One other technique to help the stomach win the battle of breaking down the gluten protein is to soak your grains overnight. This softens the grain and activates enzymes within the grain that begin to break down and release this protein. Here are some ideas:

  • Soak oats (or other cereal grains) overnight before cooking them for breakfast.
  • Soak grains like barley and bulgar before turning them into a delicious soup, casserole or stew.

Conclusion: Eat smart

If you abuse gluten, over eat it and let your digestive fires weaken, it will have its way with you. With strong digestion, which we can rekindle, and respect of natural harvest cycles, most of us can enjoy the taste and benefits of wheat for many more years to come.

Article reprinted with permission from Dr. John Douillard Copyright ©2010 LifeSpa Products, LLC. All rights reserved.

Dr. John Douillard has been teaching natural medicine and Ayurveda for 22 years and has written and produced 18 health and fitness books, CDs and DVDs. Dr. Douillard publishes a nationally known bi-monthly video-newsletter on current health issues and cutting-edge nutritional research that you can sign up for at LifeSpa.com. He just released his latest book, The Yoga Body Diet, this April and is the author of The 3-Season Diet; Body, Mind, and Sport; Perfect Health for Kids and The Encyclopedia of Ayurvedic Massage. He also created the LifeSpa Ayurvedic skincare and herbal line and currently directs LifeSpa, an Ayurvedic Retreat Center, where he offers consultations (in person or over the phone) and personalized panchakarma detox retreats. He lives with his wife and six children in Boulder, Colo.

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Comments

higgy
higgy's picture
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Joined: 07/22/2010

Please clarify this information! People with celiac disease MUST maintain a gluten-free diet for life. It's a little irresponsible to suggest otherwise. If you have recently been diagnosed with celiac disease, please DO NOT follow the advice in this article. Consult with your celiac specialist or nutritionist. Thank you!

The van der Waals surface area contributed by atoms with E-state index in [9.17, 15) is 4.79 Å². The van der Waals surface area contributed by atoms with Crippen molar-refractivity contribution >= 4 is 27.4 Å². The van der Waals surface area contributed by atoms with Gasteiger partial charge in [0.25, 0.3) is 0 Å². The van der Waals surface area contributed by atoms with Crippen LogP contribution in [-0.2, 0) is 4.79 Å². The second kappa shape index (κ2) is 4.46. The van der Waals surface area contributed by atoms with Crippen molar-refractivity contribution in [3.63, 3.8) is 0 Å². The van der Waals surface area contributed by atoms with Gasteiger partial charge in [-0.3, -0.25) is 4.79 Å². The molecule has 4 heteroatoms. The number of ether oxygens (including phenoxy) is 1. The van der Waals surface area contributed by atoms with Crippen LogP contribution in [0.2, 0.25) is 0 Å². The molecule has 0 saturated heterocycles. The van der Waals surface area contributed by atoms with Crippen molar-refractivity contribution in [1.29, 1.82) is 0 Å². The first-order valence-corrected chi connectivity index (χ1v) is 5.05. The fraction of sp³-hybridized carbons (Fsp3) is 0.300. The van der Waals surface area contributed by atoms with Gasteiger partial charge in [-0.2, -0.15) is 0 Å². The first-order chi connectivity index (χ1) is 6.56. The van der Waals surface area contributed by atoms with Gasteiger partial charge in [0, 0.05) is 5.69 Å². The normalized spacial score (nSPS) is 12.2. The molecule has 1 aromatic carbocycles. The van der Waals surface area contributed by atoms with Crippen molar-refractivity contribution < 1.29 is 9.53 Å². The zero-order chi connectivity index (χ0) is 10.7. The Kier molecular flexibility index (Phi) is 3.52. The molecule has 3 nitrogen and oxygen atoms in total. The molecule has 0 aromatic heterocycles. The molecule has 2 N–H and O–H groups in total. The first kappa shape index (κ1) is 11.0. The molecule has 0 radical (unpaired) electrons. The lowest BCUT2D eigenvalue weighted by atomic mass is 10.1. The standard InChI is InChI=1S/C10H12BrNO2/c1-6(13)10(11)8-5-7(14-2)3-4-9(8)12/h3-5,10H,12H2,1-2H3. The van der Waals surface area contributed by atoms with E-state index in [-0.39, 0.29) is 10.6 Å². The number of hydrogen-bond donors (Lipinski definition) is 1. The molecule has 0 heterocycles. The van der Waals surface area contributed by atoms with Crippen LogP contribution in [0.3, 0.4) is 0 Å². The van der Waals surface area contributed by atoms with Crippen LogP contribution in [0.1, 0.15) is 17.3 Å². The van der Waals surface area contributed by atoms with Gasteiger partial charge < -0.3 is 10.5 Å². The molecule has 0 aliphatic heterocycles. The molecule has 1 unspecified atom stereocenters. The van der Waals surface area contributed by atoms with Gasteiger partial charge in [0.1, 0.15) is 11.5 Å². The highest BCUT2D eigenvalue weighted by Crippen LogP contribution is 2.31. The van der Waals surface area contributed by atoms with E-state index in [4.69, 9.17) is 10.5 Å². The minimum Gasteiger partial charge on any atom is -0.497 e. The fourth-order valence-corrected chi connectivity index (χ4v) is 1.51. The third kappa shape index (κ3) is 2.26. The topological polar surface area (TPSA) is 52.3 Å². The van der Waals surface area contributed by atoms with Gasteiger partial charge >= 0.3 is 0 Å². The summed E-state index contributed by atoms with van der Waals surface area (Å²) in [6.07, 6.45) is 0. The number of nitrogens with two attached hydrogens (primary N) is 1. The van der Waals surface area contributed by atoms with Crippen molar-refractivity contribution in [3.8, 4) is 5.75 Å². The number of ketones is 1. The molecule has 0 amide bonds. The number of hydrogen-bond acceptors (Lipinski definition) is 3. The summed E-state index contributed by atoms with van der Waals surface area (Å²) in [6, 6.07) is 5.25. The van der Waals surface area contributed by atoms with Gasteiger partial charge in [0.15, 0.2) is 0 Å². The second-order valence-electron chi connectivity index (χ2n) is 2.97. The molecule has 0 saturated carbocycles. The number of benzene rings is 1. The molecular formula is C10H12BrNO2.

fayzie
fayzie's picture
User offline. Last seen 4 years 1 week ago. Offline
Joined: 07/22/2010

I would be interested in anyone's thoughts about eating sprouted bread with spelt :O)

joyfulshout
joyfulshout's picture
User offline. Last seen 4 years 1 week ago. Offline
Joined: 07/03/2007

Barring celiac disease (I thought of that too, as I was reading), I love that whole foods win out again. It seems to me that such fads about whole foods will come and go, with all whole foods in the right time and place being healthy and the more processed and less substantive moving to the wayside. I think sprouted bread is fabulous (love Food for Life and their sprouted products) - though i don't think they have anything that is spelt only. By the way, Dr. Douillard, what is your response to gluten in relation to celiac?

jvp1014
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User offline. Last seen 2 years 17 weeks ago. Offline
Joined: 03/29/2012

Fayzie--Spelt is considered an ancient form of weight and is therefore not gluten free.

I think this whole article is questionable because Dr. Douillard recommends taking Trikatu capsules, which it seems he may profit from sales. Going gluten free has resolved many of my autoimmune thyroid disease and fibromyalgia symptoms. Sorry, I won't be taking his advice since I've had such success with going gluten free.

jvp1014
jvp1014's picture
User offline. Last seen 2 years 17 weeks ago. Offline
Joined: 03/29/2012

Spelt is an ancient form of wheat and is not considered to be gluten free.